You see the billboards long before you spot the 200-hundred-foot-tall neon sombrero-shaped spaceship standing tall over South of the Border, my favorite stop for kitsch and photo ops. Who doesn’t love ubiquitous billboard-boy Pedro? If you are traveling with children, check out the reptile lagoon, the amusement rides and video arcade at Pedroland Park, and shops selling gifts and souvenirs. My sister once stayed overnight (we didn’t) and her kids loved the pool.
Our farthest detour off I-95 (heading 15 miles west on US-378) was a day trip to Sumter, a historic town named after General Thomas Sumter, the “Fighting Gamecock” of the American Revolution. The town, with a rich African-American heritage dating more than 200 years, is home to Shaw Air Force Base.
We arrived in the morning and toured the city-maintained and -operated 120-acre Swan Lake Iris Gardens. Paths and boardwalks wind beneath cypress trees through a botanical landscape of thousands of Japanese iris (blooming mid-May though early June), camellias, azaleas, day lilies, and Japanese magnolias. On the lake, you’ll find eight species of swans — royal white mute, bewick, whistler, whooper, trumpeter, black Australian, coscoroba, and black necked — and also blue heron, great egrets, kingfishers, and anhingas. It’s worth the trip just to hear the trumpeter swans sing goofy tunes as their heads dip down and up.
There’s also a butterfly garden, chocolate garden — with chocolate-smelling flowers —and a Braille Trail for sight-impaired visitors. If you travel during the holiday season, the nighttime Fantasy of Lights is the largest display in the state, featuring over a million colorful lights and 150 lighted figures.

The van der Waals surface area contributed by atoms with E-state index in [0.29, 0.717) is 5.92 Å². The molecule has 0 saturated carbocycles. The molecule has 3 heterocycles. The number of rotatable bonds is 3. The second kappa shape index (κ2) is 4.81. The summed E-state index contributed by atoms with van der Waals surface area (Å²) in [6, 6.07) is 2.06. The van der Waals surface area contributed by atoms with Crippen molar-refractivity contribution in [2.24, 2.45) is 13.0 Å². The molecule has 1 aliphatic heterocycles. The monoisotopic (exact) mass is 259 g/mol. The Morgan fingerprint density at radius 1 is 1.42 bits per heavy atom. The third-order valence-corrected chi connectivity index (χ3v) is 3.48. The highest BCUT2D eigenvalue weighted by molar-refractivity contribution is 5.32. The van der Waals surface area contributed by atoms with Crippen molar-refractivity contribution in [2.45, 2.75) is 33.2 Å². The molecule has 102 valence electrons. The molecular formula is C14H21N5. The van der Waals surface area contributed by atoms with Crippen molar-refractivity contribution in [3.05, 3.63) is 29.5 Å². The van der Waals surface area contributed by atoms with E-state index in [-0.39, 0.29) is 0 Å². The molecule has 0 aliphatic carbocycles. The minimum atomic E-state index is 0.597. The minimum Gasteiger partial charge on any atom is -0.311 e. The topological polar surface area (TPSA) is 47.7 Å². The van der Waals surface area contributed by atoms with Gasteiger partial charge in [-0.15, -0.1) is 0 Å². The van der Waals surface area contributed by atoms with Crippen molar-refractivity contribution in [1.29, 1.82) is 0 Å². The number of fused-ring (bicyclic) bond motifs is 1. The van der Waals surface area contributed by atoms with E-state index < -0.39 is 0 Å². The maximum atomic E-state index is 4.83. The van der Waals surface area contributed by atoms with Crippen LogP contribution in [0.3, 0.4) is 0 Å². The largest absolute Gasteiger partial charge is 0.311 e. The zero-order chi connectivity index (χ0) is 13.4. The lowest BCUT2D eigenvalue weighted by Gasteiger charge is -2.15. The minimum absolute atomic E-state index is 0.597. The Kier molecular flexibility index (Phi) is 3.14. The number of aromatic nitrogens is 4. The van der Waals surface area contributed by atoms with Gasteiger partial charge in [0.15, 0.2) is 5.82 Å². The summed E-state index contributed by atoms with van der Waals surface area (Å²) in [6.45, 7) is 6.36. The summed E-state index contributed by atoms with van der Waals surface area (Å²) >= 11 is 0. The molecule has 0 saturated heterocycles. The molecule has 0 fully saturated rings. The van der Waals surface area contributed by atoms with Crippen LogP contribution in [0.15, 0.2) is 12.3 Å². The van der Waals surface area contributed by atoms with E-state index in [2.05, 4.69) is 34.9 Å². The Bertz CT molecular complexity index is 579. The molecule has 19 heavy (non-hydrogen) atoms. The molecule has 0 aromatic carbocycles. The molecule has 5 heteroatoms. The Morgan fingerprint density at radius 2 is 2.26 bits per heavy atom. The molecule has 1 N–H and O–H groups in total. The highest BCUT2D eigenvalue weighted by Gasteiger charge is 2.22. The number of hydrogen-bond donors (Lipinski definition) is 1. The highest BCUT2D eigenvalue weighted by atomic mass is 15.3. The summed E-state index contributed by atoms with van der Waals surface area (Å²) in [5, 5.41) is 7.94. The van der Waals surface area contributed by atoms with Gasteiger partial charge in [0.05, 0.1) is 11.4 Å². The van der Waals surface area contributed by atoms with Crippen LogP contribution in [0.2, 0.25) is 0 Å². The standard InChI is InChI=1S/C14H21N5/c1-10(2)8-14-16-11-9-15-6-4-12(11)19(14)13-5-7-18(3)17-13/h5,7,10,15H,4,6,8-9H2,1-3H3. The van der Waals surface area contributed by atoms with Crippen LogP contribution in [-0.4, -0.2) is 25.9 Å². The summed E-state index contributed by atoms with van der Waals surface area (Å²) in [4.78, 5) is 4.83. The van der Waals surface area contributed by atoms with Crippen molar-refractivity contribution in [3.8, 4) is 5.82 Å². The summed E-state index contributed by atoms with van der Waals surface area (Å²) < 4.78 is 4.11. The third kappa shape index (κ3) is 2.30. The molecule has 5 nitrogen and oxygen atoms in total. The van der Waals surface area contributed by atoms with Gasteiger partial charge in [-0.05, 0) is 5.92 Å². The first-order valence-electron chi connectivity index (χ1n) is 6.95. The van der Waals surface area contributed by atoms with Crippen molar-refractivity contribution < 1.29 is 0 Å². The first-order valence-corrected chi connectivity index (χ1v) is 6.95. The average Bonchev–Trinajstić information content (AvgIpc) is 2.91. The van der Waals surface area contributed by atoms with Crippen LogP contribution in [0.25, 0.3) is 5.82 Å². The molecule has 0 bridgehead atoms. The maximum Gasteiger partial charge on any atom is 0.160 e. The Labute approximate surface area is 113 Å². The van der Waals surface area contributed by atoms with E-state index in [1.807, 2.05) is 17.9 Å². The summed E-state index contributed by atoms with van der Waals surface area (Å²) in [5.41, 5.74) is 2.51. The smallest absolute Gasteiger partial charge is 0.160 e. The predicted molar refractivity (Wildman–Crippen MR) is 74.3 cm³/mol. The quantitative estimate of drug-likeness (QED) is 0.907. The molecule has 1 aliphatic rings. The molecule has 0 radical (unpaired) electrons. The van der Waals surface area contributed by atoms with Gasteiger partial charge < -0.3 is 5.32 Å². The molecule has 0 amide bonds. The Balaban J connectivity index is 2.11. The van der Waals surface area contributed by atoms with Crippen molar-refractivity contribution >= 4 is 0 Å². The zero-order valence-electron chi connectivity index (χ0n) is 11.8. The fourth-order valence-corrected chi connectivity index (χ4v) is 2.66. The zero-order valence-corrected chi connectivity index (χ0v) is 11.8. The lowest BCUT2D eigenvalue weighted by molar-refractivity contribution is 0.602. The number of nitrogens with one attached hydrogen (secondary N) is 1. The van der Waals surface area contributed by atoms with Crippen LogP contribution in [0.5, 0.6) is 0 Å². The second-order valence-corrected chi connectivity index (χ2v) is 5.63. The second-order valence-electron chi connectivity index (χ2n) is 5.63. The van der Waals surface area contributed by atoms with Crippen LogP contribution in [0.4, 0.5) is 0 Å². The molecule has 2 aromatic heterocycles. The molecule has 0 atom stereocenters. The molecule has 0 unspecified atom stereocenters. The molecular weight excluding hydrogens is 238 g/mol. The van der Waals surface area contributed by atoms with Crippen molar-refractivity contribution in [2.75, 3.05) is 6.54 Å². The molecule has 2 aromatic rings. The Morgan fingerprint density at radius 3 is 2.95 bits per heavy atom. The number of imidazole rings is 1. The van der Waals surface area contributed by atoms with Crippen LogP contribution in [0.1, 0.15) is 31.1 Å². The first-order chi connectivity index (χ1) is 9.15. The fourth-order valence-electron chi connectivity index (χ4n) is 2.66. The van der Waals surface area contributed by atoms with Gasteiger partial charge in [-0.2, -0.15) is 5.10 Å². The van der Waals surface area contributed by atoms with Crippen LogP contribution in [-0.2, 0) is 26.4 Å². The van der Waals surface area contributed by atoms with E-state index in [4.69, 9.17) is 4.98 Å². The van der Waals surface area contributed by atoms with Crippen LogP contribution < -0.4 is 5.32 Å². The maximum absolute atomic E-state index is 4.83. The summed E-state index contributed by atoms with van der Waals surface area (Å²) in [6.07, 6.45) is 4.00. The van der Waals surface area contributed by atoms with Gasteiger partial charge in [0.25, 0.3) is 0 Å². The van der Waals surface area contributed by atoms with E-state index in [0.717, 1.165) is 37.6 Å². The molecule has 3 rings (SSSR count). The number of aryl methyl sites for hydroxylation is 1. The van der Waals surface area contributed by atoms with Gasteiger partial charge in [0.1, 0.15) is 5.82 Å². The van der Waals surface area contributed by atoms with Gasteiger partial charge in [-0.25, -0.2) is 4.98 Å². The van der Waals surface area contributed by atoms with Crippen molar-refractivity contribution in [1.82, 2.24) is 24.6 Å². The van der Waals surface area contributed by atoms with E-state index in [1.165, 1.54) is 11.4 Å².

In the historic downtown, we found shops selling antiques, collectibles, gifts, musical instruments, brightly colored fashions for men and women, a pharmacy, and restaurants. We poked out heads into Shivern’s Fashions and were pulled inside by the exuberant owner, Shirley Harris. There we found our hands-down favorite discovery on the trip, the shop’s millinery creations.
These were no mere hats. They were sculptural objects meant to make a statement about the wearer as well as the designer: pink wedding-cake domes, black feathered nests, white beaded mushroom crowns, gravity-defying yellow tiered towers, and a swooping black orb with white satin filigree.
“I have hat makers that will make it just like I want it. They add feathers, rhinestones, blue, black, white, whatever,” said Harris. She pulled hats off racks and modeled them one after the other, posing for my camera.
For a town with fewer than 2,000 residents, there’s a lot to do in Darien, the second-oldest planned city — after Savannah— in the state. Friends insisted we visit Skippers’ Fish Camp, a riverfront restaurant and bar featuring fresh oysters, seafood, steak, ribs, and shrimp, and we were happy we did. We dined at an outdoor table, overlooking the Darien River, enjoying bowls of succulent boiled shrimp in the shell caught in Skippers’ own fishing boats.
If you want to stay the night, and see all the local sights, the Darien Waterfront Inn offers seven rooms with riverfront porches in a rehabbed 100-plus-year-old warehouse along Broad Street. In the historic downtown you’ll also find modest shops selling art, antiques, crafts, jewelry, and gifts, and a wine shop offering Georgia artisan cheeses, locally produced spices, barbecue sauces, hand-rolled cigars, and more.
Nature enthusiasts will want to visit Sapelo Island, a 6,000-plus-acre barrier island with marsh and beach walks, restored lighthouse, antebellum mansion, and Hog Hammock, a historic African-American community. History buffs shouldn’t miss Fort King George, built in 1721 by the British to counteract French and Spanish expansion, and briefly the empire’s southernmost outpost in the Americas.
From Darien, it’s a one-hour drive south to Jacksonville, Fla., then on to your final Florida destination.